Every year around Halloween the fam gathers at their usual camping spot along the mighty Ohio River for an annual chili cook off. Family members, friends and camping neighbors usually participate giving us a good sampling of 8-10 varieties of chili. The chili is consumed. The votes are cast and counted. The winner usually gets some sort of token trophy or plaque and more importantly bragging rights.

Usually I like to partake in the consuming of the chili and voting for the winner. I haven't thrown my chili into the mix. That's all going to change this year. I've decided to throw my hat into the ring, and I'm not going into this unprepared. Recipes will be tested to find just that perfect winning chili. Mostly it's just an excuse to make and consume lots of chili. Delicious, delicious chili.

This past weekend I started the testing. With the help of my two taste testers Gina and Aiden I'm going to crack the perfect chili recipe, or just eat lots of delicious chili.

I started with a basic chili recipe from I started with a little browning of ground beef, and onion saute.

Dump it into a pot with the beans, tomatoes, tomato paste, and seasonings.

Bring to a boil, followed by a simmer for 15 minutes. Then....we wait. That is the end of the recipe, and we could have eaten it right then, but we all know that chili tastes much better if it's allowed to sit for a while. Let those seasonings settle in and mature to perfection.

Flash forward a few hours and....

Voila! Throw some crackers and shredded cheese and we've got some delciousness happening.

According to the taste testers....
It was delicious. According to Gina it wasn't terribly spicy, but still had a nice underlying kick. That would be the extra bit of spice I threw in. Aiden gave it two thumbs up.

How could we improve upon this recipe?
More. Gina suggested putting in some more beans. Amp up the that spicy kick. I agree it could use a bit extra bite to it. Otherwise it was quite good. It was just as good when I took in the leftovers for lunch. Yum.

What's up next?
I'm not sure just yet. I'm checking out some other chili recipes to make this weekend. Ed's Chicago Cocoa Chili sounds very interesting. Whatever I decide to make I can't wait to chill out after the State to State Half with some delicious chili and the Bengals on the tv.

Sunday, September 20, 2009

Diagnosis Wenckebach

What makes a normal sinus rhythm? What causes  a wide and bizarre QRS complex? Most importantly, what's a Wenckebach (2nd degree AV block, Type 1)? I've been learning about these and much more in an ECG class that I'm currently taking at work. I only wish it were all set to catchy pop tunes. Despite that shortcoming the class has been very interesting. All those little lines, bumps, and dips are starting to mean something. Hopefully I'll be able to put this new knowledge to work soon before it goes back to looking like lines, bumps and dips. I'll always know Wenckebach.

Wednesday, September 09, 2009

On Schedule

17 days and 10 hours until race time according to the website. So in just about 2 1/2 weeks I'll be lining up to run the State to State Half. I haven't written about the training much, but that's only because things are going along smoothly. I don't want to jinx myself. The less I say the better. Crap, I hope I didn't just jinx myself by saying that.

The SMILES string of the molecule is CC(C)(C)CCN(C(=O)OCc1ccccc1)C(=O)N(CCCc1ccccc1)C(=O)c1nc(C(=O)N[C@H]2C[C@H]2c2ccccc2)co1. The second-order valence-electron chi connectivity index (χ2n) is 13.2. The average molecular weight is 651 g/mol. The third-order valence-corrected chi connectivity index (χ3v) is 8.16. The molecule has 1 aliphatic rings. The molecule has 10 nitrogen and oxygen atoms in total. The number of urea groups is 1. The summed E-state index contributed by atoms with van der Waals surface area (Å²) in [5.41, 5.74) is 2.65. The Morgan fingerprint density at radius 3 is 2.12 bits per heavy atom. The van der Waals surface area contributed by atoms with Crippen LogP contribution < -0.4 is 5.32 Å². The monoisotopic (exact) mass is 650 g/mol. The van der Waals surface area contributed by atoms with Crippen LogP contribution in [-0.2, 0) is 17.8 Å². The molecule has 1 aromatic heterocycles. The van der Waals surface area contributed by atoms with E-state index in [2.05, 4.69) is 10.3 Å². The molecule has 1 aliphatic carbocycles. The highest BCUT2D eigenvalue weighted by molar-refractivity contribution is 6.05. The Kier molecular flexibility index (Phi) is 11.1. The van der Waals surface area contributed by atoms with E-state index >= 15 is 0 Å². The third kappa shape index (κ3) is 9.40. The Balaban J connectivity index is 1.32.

The Higdon advanced half marathon plan has been a really great program. While it has definitely pushed me as far as mileage and difficulty of workouts I feel like it has been manageable. I like that it has mixed up the speed workouts. One week I've been doing 8 x 400s the next week 4 x 800s and then 3 x 1600s following. There is an overall progression to it if you look at the plan in total, but from week to week it gives enough variety to keep it interesting. I'm a big fan of Yasso's, but doing that steady increase every week 5 x 800, 6 x 800, 7 x 800... gets to be mind numbing. It gets tougher and yet more boring as the weeks and months go on during training. I need variety.

So with 2 weeks left I am optimistic about the race. My goal is to break 1 hour and 30 minutes. It's a tough, but attainable goal and I got a little boost today. I've had some tough workouts over the last couple of weeks. I've been battling fatigue from working long overnight shifts that require a lot of time on my feet. On top of that I think I've been suffering from a bit of training fatigue. I haven't done some of the races I planned on doing along the way to prepare for the half, so I haven't seen any of the fruits of this training yet. Today though, after a week of struggling through some less than awesome workouts I felt like I had a break through of sorts. Over the course of the four 1 mile repeats I did I felt at times great, bad, tired, re-energized, and worn out during the final interval. When it was all said and done I managed to maintain a sub 7 minute pace per mile. It's what I had planned and executed all out on the roads. These weren't intervals on a flat track, but out in real life racing type conditions. It was a much needed morale boost. I look forward to lining up in 17 days, 9 hours and 40 minutes. But who's counting?